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The Black Cauldron: 25th Anniversary DVD Review

The Black Cauldron (1985) movie poster The Black Cauldron

Theatrical Release: July 24, 1985 / Running Time: 80 Minutes / Rating: PG

Directors: Ted Berman, Richard Rich / Writers: David Jonas, Al Wilson, Vance Gerry, Roy Morita, Ted Berman, Peter Young, Richard Rich, Art Stevens, Joe Hale (story); Lloyd Alexander ("The Chronicles of Prydain" book series); Rosemary Ann Sisson, Roy Edward Disney (additional dialogue)

Voice Cast: Grant Bardsley (Taran), Susan Sheridan (Eilonwy), Freddie Jones (Dallben), Nigel Hawthorne (Fflewddur Fflam), Arthur Malet (King Eidilleg), John Byner (Gurgi, Doli); Lindsay Rich, Brandon Call, Gregory Levinson (Fairfolk); Eda Reiss Merin (Orddu), Adele Malis-Morey (Orwen), Billie Hayes (Orgoch), Phil Fondacaro (Creeper, Henchman); Peter Renaday, James Almanzar, Wayne Allwine, Steve Hale, Phil Nibbelink, Jack Laing (Henchmen); John Hurt (The Horned King), John Huston (Prologue Narrator)

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1985 opened a new door for Disney animation, as the studio ventured into TV cartoons with "The Wuzzles" and "Adventures of the Gummi Bears." Representing the old door was The Black Cauldron, a movie twelve years in the making. Feature animation output had slowed since Walt Disney's 1966 passing, but modest productions like The Rescuers and The Fox and the Hound were still generating ample profits. Four full years had passed since Fox and the Hound when The Black Cauldron opened with more ambition and higher hopes.
Adapted from Lloyd Alexander's 1960s book series The Chronicles of Prydain, Black Cauldron demanded a budget and canvas like no animated feature since 1959's Sleeping Beauty.

At the heart of this fantasy is Taran, an adolescent dreamer and assistant pig-keeper. It's no ordinary pig, Taran learns, when his mentor Dallben reveals that slop-eating Hen Wen is actually an oracle. The pig is sought by The Horned King, an evil lord who wishes to locate the fabled black cauldron and unleash the deathless warriors legend claims it holds. While looking for safety, boy and pig are both captured by the Horned King's minions.

With the assistance of an enchanted sword, Taran manages to get free and team up with two other prisoners, pretty Princess Eilonwy and the old minstrel Fflewddur Fflam. Together, they encounter intelligible dog-like creature Gurgi, a world of tiny flying elves, and three conniving witches. Throughout, Taran and company strive to keep the cauldron out of the Horned King's reach, fearing the power it could give him.

Taran is impressed and Princess Eilonwy surprised by the magical sword he has nonchalantly picked up. Gurgi the dog-like apple thief is the cuddly comic relief who winds up being more than that.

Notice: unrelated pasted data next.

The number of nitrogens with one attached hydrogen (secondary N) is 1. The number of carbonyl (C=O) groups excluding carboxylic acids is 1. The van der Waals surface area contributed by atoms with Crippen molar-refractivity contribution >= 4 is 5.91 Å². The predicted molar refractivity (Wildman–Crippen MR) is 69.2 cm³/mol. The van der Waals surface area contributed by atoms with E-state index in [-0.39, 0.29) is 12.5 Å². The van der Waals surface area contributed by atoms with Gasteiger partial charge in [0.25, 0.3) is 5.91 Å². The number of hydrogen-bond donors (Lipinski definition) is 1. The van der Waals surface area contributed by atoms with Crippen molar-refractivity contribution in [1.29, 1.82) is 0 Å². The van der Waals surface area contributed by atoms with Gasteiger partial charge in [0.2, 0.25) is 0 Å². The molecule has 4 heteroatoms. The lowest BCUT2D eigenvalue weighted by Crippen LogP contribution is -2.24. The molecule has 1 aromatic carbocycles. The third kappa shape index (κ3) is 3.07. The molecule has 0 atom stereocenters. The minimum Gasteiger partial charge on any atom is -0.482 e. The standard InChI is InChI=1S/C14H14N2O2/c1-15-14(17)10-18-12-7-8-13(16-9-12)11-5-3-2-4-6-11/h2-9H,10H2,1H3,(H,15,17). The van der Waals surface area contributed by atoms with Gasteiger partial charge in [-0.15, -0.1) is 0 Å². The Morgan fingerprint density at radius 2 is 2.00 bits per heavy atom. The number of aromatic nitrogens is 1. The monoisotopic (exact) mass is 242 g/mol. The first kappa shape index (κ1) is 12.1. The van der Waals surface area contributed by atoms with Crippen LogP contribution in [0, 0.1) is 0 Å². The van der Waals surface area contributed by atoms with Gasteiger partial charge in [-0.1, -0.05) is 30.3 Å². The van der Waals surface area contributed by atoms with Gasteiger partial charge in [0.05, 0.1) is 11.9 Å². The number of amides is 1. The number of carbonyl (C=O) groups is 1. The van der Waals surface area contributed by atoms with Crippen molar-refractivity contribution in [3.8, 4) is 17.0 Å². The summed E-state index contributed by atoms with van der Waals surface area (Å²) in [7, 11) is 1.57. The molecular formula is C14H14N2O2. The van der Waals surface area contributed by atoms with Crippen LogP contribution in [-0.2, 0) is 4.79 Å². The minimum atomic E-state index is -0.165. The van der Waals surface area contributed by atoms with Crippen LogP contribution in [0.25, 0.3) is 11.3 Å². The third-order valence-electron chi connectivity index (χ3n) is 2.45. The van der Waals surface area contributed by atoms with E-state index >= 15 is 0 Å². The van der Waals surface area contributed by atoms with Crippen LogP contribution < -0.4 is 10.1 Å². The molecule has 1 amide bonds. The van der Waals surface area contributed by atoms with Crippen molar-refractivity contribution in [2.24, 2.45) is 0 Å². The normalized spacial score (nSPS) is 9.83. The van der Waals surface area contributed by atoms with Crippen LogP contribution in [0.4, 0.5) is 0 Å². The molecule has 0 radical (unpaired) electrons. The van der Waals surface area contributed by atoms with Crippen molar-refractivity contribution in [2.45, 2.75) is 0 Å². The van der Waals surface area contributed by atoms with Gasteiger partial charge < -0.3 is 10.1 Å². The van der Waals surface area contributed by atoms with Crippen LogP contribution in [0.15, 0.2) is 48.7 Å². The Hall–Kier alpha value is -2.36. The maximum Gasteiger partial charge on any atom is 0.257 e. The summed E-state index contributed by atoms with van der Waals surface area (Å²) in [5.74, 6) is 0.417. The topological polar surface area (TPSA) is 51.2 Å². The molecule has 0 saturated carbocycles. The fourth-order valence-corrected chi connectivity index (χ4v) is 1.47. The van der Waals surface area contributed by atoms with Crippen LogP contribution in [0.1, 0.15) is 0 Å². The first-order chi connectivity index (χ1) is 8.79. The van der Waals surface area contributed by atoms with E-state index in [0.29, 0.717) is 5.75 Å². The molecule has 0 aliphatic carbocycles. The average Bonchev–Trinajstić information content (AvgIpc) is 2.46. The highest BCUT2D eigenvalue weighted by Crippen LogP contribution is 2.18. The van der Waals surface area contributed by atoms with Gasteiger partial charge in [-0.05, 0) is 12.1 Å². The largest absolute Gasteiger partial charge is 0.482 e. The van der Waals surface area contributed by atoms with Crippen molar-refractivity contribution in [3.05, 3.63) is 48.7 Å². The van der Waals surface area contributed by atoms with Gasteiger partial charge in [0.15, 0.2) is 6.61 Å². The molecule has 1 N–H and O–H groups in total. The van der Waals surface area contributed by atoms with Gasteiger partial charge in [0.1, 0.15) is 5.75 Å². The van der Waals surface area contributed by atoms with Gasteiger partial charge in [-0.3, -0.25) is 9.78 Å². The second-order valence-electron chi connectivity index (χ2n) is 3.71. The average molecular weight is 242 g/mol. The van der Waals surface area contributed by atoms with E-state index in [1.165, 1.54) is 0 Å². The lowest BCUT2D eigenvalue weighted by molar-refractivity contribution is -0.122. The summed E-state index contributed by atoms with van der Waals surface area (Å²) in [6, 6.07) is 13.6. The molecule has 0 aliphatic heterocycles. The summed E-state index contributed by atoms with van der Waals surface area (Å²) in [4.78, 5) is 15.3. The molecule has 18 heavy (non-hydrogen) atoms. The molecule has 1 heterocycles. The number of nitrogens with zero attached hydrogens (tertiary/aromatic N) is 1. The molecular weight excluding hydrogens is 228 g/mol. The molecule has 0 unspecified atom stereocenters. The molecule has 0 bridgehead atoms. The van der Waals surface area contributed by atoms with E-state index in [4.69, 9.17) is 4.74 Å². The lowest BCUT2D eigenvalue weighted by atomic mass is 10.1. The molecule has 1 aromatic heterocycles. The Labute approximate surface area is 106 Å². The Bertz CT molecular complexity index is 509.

The Black Cauldron has a reputation for delivering a blow to Disney's longstanding tradition of wondrous, popular animated filmmaking. It is perhaps the one entry in the studio's feature animation canon that those in the know would be quickest to label a flop. And yet, the movie grossed over $21 million domestically on a $25 M budget. It definitely wasn't immediately profitable and its take was closer to those of Disney's regular reissues of older classics (101 Dalmatians' Christmas 1985 re-release grossed $33 M) than the $39 million predecessor Fox and the Hound earned. But compared to today's more recent financial failures (Home on the Range's $50 M gross on a $110 M budget, Treasure Planet's $38 M on a $140 M budget), Black Cauldron hardly was a disaster money-wise. One important difference is that the Disney of 1985 was putting out far fewer movies than the Disney of last decade.

If the box office performance wasn't exactly terrible, then the film must have been thrashed critically, right? Not really. Of the three most reliable sources for older movie reviews, Variety and The New York Times were unenthused, but Roger Ebert was quite a fan. Having recently seen some other clippings from the time of release, I know he wasn't alone, with more than one critic comparing the movie to the kind of exciting adventures George Lucas and Steven Spielberg were making then.

Mild unprofitability and mixed reviews aren't enough to explain Black Cauldron's low standing among the company's works. That's where the general public comes into play. It is all too easy to understand why the film wouldn't have been a favorite among moviegoers. The Black Cauldron is dark, almost relentlessly so. Only those who haven't seen them lately would assume that Walt's early films were all cheery; certainly, Bambi, Pinocchio, Fantasia, and even Snow White and the Seven Dwarfs have moments that can be considered frightening and disturbing. Even in the most genial of stories, villains must supply some threat and danger.

The Black Cauldron isn't alone in scaring, but it does go further. The Horned King is ominous and humorless. The skeletal appearances of he and the resurrected Cauldron Born army are about as ghastly as you can get. The film does inject plenty of comic relief, from the cuddly Gurgi to the Horned King's henchman Creeper to the briefly-seen Hen Wen. But the dark always overpowers the light, with the air of death ingrained in the eerie settings. This was Disney's first animated movie to receive a "PG" rating from the MPAA, something that's since been applied to many a tamer film (Bolt, Lilo & Stitch, Home on the Range). Undoubtedly, there's enough here to give a child crying fits and nightmares, a deterrent to word-of-mouth and repeat viewings.

Goofy assistant Creeper barely weathers the fright that the glowing-eyed skeletal villain The Horned King provides. The Witches of Morva (Orgoch, Orddu, and Orwen) do some bargaining with the good guys from the clouds.